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Blog · 28 May 2021

The evolution of ransomware attacks

Ransomware is hitting the headlines with increasing regularity and it’s evolving. Know your enemy so you can protect your organisation effectively.

Michala Hart
UK Security Sales Director, BT

Recent ransomware attacks have underlined the fact that any organisation can be vulnerable, and that attacks can have far-reaching consequences, even affecting critical national infrastructure.

And cybercriminals are increasingly evolving their attack methods all the time.

The Colonial Pipeline ransomware attack in the US in May 2021 caused a shutdown of fuel supplies that allegedly led to widespread disruption of fuel distribution across the country, price hikes and even panic buying. Cyber attackers encrypted the organisation’s IT systems and exfiltrated data to encourage payment of the ransom that reports suggest was paid to the criminal gang. Potentially, the criminals didn’t intend to create such wide-ranging effects to the country, but the attack is a serious reminder of how production systems and safety critical services can be affected as Operational Technology (OT) integrates into a connected environment.

Also in May 2021, a large insurance company saw its Asian operations attacked and cybercriminals stole sensitive data. What’s interesting about this attack, is that the data theft was accompanied by Distributed Denial of Service (DDoS) attacks to take down their network in order to apply more leverage, designed to encourage them to reach out and begin negotiating to pay the ransom.

It’s an indication of how ransomware attacks are evolving, and it’s important that organisations are aware of what could be coming their way.

The 4 main techniques used by ransomware today

There are four key types of ransomware that you should look out for.

1)     Encryption
A ‘straightforward’ ransom transaction, where cybercriminals encrypt your data, so your applications and systems are unavailable. The criminals then offer to unlock the impacted systems with a decryption code once you’ve made payment. We’ve seen these attacks focus on personal information as well as on organisations. Some attacks are random and are the result of accidental infection, but others deliberately target specific employees as a gateway to an organisation.

2)     Exfiltration
As organisations increase their defences against encryption attacks with better backups, cybercriminals have upped the stakes, starting to exfiltrate critical data before the encryption stage. This requires a greater degree of sophistication to get inside the organisation and to remove data through backdoors, remote shells or compromised remote terminal services undetected. Exfiltration and encryption combined gives cybercriminals greater leverage to coerce the organisation into paying.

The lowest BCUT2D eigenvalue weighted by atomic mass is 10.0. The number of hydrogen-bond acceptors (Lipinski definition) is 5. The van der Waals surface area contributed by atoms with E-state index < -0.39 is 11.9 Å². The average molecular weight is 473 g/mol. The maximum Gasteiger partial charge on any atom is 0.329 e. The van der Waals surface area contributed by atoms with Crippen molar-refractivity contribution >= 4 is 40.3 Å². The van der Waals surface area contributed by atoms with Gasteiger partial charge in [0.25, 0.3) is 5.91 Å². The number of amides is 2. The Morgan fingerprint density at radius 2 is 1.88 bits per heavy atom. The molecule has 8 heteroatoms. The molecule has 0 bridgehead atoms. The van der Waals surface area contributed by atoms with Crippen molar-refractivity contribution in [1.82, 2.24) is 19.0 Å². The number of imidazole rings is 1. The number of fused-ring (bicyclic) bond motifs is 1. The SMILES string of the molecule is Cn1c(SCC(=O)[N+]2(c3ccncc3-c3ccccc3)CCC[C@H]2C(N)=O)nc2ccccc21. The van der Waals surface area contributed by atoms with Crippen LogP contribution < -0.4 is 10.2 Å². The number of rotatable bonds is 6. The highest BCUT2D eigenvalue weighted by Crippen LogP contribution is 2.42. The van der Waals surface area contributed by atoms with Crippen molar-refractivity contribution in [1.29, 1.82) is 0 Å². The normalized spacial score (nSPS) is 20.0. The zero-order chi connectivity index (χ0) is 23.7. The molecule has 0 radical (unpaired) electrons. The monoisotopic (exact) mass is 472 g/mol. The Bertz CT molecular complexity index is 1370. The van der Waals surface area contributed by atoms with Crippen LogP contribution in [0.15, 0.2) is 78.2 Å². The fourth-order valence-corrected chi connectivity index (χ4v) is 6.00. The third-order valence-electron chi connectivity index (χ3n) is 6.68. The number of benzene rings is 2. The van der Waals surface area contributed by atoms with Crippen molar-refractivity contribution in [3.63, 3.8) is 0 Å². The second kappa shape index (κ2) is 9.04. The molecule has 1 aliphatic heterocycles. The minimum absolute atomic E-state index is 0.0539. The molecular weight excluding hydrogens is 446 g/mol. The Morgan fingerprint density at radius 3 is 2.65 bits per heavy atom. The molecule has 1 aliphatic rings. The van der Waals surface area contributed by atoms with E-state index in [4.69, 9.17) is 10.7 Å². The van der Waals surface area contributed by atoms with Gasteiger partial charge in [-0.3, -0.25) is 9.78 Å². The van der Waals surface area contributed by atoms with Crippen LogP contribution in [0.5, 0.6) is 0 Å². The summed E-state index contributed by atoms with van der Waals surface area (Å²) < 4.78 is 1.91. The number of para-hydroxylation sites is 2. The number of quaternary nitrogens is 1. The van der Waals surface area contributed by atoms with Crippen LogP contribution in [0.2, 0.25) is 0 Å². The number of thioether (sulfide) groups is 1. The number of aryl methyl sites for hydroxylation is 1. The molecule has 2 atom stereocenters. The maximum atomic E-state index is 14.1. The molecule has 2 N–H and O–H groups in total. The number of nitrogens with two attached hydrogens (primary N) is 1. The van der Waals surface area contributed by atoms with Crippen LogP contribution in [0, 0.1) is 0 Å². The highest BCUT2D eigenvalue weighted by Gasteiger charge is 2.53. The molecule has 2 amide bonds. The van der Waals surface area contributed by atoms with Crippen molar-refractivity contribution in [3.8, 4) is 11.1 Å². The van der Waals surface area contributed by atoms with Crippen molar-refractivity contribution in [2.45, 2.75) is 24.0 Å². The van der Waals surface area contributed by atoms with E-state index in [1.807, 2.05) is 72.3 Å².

3)     Extortion DDoS
The huge shift to internet access we saw during the pandemic has re-sparked criminals’ interest in Denial of Service attacks. These can range from a solo DDoS attack, to a DDoS attack combined with other forms of hostility, as we saw with AXA’s experience. It can be part of a triple threat: exfiltration, encryption and DDoS attack.

4)     Harassment
Cybercriminals know that putting victims under pressure makes it more likely they’ll get a pay-out. Recent reports highlight a trend to use the stolen data to harass customers and employees of the impacted organisation. Criminals are unafraid to take their activities into the public realm and cause damage to the brand if it will further their aims.

An evolving form of attack

Ransomware attacks are increasing in sophistication all the time, with cybercriminals continually refining their methods. As organisations develop new countermeasures, the bad actors are using the latest innovations to create more compelling reasons for organisations to pay. For example, recent reports suggest technical developments that allow malware to infiltrate virtualisation deployments to encrypt virtual servers at scale or to block organisations’ attempts to recover by creating rapid virtual copies of their services.

But you’re not alone in this era of ransomware. Our team of 3,000 security experts and 16 global security operations centres are here to help you keep watch and act decisively at all times.

To find out more about how to protect your organisation from DDoS attacks visit our website or watch the replay of our recent webinar on ‘When two worlds collide: How to define your IT/OT Security strategy’. Or contact your account manager to get further support from our security advisory team.

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